If the past few weeks have taught us anything, it is that our nation as a whole could do with a lesson in reconciliation. I’m not going to dive into politics or current events here. Instead, I’m going to focus on that emotional divide between you and your dog when there is a problem.
Admittedly, I always struggle when it comes to emotions. I wasn’t raised in a family where emotions were really processed and understood. Growing up in the South, it was also considered taboo for men to discuss their emotions, and try to come to grips with them. I still struggle with my emotions, and that makes me human. We don’t know to what extent our dogs are burdened with emotions like this. It is my belief that while they do not hold grudges, but that doesn’t mean they forget about fear. Dogs are forgiving creatures, otherwise a dog wouldn’t return to the hand that beat it. But that fear can linger for a lifetime. We also have to accept our own emotional burden. I’ve had to comfort many owners who, realizing the mistakes they made, struggled to move beyond them out of guilt.
At some point, we have to admit and face our mistakes. I have never taken criticism well, very few people do. If we are to do better, however, we have to face our mistakes. Again, I’m not going to unpack some emotional baggage here. Instead, I’m going to encourage you, as an owner and advocate for your dog, to do some soul searching and see what emotions may be holding you back.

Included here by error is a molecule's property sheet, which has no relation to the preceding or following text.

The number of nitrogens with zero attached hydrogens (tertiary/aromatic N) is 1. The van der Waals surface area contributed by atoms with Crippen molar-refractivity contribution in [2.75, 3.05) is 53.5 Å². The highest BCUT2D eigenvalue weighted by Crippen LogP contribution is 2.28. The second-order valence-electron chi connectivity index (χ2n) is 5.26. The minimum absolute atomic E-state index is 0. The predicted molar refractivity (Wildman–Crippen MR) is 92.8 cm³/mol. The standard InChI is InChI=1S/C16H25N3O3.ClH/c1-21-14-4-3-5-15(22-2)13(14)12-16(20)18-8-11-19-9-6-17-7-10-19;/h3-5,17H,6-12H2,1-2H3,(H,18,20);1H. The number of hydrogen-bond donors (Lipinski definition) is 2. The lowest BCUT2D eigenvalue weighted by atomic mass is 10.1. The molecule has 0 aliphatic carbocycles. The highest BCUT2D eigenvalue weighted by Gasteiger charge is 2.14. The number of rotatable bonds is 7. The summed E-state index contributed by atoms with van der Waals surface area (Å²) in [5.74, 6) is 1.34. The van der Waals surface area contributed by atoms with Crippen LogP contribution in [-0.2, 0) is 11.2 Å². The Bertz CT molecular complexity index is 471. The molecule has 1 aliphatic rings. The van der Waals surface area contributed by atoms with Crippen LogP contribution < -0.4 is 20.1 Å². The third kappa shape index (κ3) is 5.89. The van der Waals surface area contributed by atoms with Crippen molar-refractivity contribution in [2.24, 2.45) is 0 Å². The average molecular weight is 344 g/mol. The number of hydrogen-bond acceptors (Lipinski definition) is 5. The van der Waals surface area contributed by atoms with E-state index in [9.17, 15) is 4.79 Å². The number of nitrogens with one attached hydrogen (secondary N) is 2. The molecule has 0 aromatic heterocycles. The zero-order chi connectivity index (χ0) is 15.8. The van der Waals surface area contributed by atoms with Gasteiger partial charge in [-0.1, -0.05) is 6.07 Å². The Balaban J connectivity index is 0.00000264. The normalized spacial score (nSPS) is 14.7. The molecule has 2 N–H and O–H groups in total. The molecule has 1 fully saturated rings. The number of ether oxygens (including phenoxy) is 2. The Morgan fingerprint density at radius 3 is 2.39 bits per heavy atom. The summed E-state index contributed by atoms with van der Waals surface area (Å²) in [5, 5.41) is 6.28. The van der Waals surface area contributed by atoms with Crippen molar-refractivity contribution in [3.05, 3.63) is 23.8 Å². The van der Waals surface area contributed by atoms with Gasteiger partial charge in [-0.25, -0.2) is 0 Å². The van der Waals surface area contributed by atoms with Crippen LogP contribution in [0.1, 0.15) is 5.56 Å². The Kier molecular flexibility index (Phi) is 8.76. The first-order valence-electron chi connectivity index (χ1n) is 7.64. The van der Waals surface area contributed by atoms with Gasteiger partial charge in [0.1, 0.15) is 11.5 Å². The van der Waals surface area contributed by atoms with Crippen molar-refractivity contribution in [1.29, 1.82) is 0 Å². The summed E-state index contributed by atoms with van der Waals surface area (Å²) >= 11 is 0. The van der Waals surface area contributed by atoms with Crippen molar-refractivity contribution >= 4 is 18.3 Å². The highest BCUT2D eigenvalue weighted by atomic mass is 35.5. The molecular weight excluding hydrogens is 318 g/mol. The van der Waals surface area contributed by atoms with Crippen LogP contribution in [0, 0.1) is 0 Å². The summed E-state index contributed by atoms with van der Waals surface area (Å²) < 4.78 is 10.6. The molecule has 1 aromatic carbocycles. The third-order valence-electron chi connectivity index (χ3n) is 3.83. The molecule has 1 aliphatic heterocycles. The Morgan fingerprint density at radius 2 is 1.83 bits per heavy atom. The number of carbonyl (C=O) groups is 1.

When I find myself in times of trouble, Obi-Wan comes to me…Okay, all joking aside, this isn’t the first time I’ve quoted Star Wars in this blog and it will not be the last. But there is some truth here. When we are working with our dogs, we have to keep things from clouding our judgement. The filters we unknowingly apply to every bit of information we take in is not easily set aside. Our dogs have filters, though not as complex as ours. The first big filter our dogs have are: Is this Safe or Unsafe? That is an important question. Once a bit of information passes through the Unsafe filter, it’s hard to change the dogs understanding of it. You shake a penny can when your dogs start barking at the door, and it startles your dogs. Now you simple reach for the can and they are cowering. To you, the can is harmless. To your dogs, it’s terrifying. They don’t really understand WHAT IT IS, but they do know WHAT IT DOES and how it makes them feel.
Clearing your mind is difficult, but necessary. When you are training with your dog, you need to shed your emotions and insecurities and focus on what you are working on at that moment. When you are crate training your dog, don’t think about your dog spending hours comfortably in the crate. Instead, focus on that first step towards the crate. Then the second. Then the third. Keep yourself present and focused on the task at hand, not the end of the journey.